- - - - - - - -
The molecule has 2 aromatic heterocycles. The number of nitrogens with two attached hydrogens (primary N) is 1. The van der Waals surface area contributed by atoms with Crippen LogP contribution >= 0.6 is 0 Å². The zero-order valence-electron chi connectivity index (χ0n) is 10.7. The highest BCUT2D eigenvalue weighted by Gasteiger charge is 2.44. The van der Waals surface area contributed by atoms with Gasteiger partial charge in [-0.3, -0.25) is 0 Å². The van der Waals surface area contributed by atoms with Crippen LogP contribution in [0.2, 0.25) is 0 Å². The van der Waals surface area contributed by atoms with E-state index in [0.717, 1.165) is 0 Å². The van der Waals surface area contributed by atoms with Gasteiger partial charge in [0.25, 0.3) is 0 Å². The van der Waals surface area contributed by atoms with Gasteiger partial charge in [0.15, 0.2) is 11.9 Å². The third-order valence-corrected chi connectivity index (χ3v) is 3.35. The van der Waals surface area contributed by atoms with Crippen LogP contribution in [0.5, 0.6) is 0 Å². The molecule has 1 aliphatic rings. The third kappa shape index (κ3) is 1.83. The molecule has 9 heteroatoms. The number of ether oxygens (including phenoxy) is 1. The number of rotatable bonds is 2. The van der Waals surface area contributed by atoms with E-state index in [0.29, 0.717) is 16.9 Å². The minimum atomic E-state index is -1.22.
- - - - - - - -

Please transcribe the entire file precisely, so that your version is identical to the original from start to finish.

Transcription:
The molecule has 2 aromatic heterocycles. The number of nitrogens with two attached hydrogens (primary N) is 1. The van der Waals surface area contributed by atoms with Crippen LogP contribution >= 0.6 is 0 Å². The zero-order valence-electron chi connectivity index (χ0n) is 10.7. The highest BCUT2D eigenvalue weighted by Gasteiger charge is 2.44. The van der Waals surface area contributed by atoms with Gasteiger partial charge in [-0.3, -0.25) is 0 Å². The van der Waals surface area contributed by atoms with Crippen LogP contribution in [0.2, 0.25) is 0 Å². The van der Waals surface area contributed by atoms with E-state index in [0.717, 1.165) is 0 Å². The van der Waals surface area contributed by atoms with Gasteiger partial charge in [0.25, 0.3) is 0 Å². The van der Waals surface area contributed by atoms with Gasteiger partial charge in [0.15, 0.2) is 11.9 Å². The third-order valence-corrected chi connectivity index (χ3v) is 3.35. The van der Waals surface area contributed by atoms with Crippen LogP contribution in [0.5, 0.6) is 0 Å². The molecule has 1 aliphatic rings. The third kappa shape index (κ3) is 1.83. The molecule has 9 heteroatoms. The number of ether oxygens (including phenoxy) is 1. The number of rotatable bonds is 2. The van der Waals surface area contributed by atoms with E-state index in [0.29, 0.717) is 16.9 Å². The minimum atomic E-state index is -1.22.